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AP: Sex assaults in high school sports minimized as ‘hazing’
May 8th, 2017 by

The Georgia school district said it was investigating the baseball players for “misbehavior” and “inappropriate physical contact.” What it didn’t reveal was that a younger teammate had reported being sexually assaulted.

Even after players were later disciplined for sexual battery, the district cited student confidentiality to withhold details from the public and used “hazing” to describe the incident, which it also failed to report to the state as required.

Across the U.S., perhaps nowhere is student-on-student sexual assault as dismissed or as camouflaged as in boys’ sports, an Associated Press investigation found. Mischaracterized as hazing and bullying, the violence is so normalized on some teams that it persists for years, as players attacked one season become aggressors the next.

read more …………..

 

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Schoolhouse Sex Assault
May 2nd, 2017 by

10 stories

Student-on-student sexual assault is not just a problem on college campuses. It threatens thousands of kids a year in elementary, middle and high schools across America. Rich or poor, urban or rural, no school is immune.

AP journalists spent a year investigating sexual assaults in elementary and secondary schools. It found they occurred anywhere students were left unsupervised: buses and bathrooms, hallways and locker rooms. Sometimes, victims and offenders were as young as 5 or 6. Analyzing information from state education agencies and federal crime data, AP found about 17,000 official reports of sexual assaults by students over a four-year period. Experts believe that’s the tip of the iceberg.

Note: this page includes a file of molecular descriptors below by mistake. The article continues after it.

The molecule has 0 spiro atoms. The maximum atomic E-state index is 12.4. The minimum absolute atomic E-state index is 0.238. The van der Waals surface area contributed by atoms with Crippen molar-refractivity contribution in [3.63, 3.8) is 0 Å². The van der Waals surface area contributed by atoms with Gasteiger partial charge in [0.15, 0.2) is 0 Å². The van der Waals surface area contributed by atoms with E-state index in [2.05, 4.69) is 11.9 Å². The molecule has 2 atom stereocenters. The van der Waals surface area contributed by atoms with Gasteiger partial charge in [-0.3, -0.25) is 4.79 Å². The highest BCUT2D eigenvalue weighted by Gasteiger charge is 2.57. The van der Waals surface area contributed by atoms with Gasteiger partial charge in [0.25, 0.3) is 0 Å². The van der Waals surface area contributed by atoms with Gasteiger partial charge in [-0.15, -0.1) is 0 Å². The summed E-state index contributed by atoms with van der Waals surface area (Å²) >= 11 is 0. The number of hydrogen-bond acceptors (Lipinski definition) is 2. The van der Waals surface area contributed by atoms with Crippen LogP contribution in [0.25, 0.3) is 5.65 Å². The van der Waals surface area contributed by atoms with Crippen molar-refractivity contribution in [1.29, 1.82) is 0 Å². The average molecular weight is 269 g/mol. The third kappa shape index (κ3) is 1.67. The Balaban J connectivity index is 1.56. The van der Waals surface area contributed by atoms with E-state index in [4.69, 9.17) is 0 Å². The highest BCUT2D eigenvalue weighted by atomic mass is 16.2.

Go to – https://www.apnews.com/tag/SchoolhouseSexAssault

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Idaho Elementary School Found Non-Compliant with Title IX Due to Sex-Segregated Classrooms
Dec 6th, 2016 by

by FEMINIST NEWSWIRE on Dec 6, 2016 • 11:08 AM No Comments

Last week the Office for Civil Rights (OCR) in the US Department of Education (ED) determined that Idaho’s Middleton School District was in violation of Title IX for segregating elementary school students into all-girl and all-boy classrooms.

A complaint filed by the American Civil Liberties Union (ACLU) alleged that since 2006, Middleton Heights Elementary School separated 2nd, 3rd and 4th graders into classrooms by sex under the debunked theory that boys’ and girls’ brains are fundamentally different, and therefore they need to be taught in different ways.

According to the ACLU, “The school did this by, for example, providing boys with more space to move around, asking boys questions about actions in English class and girls questions about characters’ emotions, and emphasizing competition for boys and cooperation for girls.” There is no evidence that this type of education benefits children of either sex, and, in fact, this model can contribute to illegal sex discrimination and stereotyping.